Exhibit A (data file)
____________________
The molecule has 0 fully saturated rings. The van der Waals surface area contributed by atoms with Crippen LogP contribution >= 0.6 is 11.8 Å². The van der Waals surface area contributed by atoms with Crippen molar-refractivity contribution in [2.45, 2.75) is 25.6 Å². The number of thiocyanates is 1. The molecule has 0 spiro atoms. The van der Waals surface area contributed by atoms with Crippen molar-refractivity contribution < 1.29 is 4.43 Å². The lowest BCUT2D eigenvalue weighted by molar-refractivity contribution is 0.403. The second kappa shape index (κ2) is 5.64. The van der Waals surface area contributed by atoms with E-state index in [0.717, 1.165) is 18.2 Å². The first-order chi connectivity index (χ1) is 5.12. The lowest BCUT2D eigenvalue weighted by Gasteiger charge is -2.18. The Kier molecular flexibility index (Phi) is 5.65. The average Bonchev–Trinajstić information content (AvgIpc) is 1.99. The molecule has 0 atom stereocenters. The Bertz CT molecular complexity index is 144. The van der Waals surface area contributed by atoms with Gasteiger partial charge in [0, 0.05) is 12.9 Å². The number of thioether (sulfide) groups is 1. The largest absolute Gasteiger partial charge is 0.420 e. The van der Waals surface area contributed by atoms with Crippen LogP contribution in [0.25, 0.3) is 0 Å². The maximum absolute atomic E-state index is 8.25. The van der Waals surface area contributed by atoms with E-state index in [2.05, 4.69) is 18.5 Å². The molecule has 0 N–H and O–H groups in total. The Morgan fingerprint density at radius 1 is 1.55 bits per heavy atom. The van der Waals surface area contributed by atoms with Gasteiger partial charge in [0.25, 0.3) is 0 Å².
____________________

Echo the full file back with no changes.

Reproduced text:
The molecule has 0 fully saturated rings. The van der Waals surface area contributed by atoms with Crippen LogP contribution >= 0.6 is 11.8 Å². The van der Waals surface area contributed by atoms with Crippen molar-refractivity contribution in [2.45, 2.75) is 25.6 Å². The number of thiocyanates is 1. The molecule has 0 spiro atoms. The van der Waals surface area contributed by atoms with Crippen molar-refractivity contribution < 1.29 is 4.43 Å². The lowest BCUT2D eigenvalue weighted by molar-refractivity contribution is 0.403. The second kappa shape index (κ2) is 5.64. The van der Waals surface area contributed by atoms with E-state index in [0.717, 1.165) is 18.2 Å². The first-order chi connectivity index (χ1) is 5.12. The lowest BCUT2D eigenvalue weighted by Gasteiger charge is -2.18. The Kier molecular flexibility index (Phi) is 5.65. The average Bonchev–Trinajstić information content (AvgIpc) is 1.99. The molecule has 0 atom stereocenters. The Bertz CT molecular complexity index is 144. The van der Waals surface area contributed by atoms with Gasteiger partial charge in [0, 0.05) is 12.9 Å². The number of thioether (sulfide) groups is 1. The largest absolute Gasteiger partial charge is 0.420 e. The van der Waals surface area contributed by atoms with Crippen LogP contribution in [0.25, 0.3) is 0 Å². The maximum absolute atomic E-state index is 8.25. The van der Waals surface area contributed by atoms with E-state index in [2.05, 4.69) is 18.5 Å². The molecule has 0 N–H and O–H groups in total. The Morgan fingerprint density at radius 1 is 1.55 bits per heavy atom. The van der Waals surface area contributed by atoms with Gasteiger partial charge in [0.25, 0.3) is 0 Å².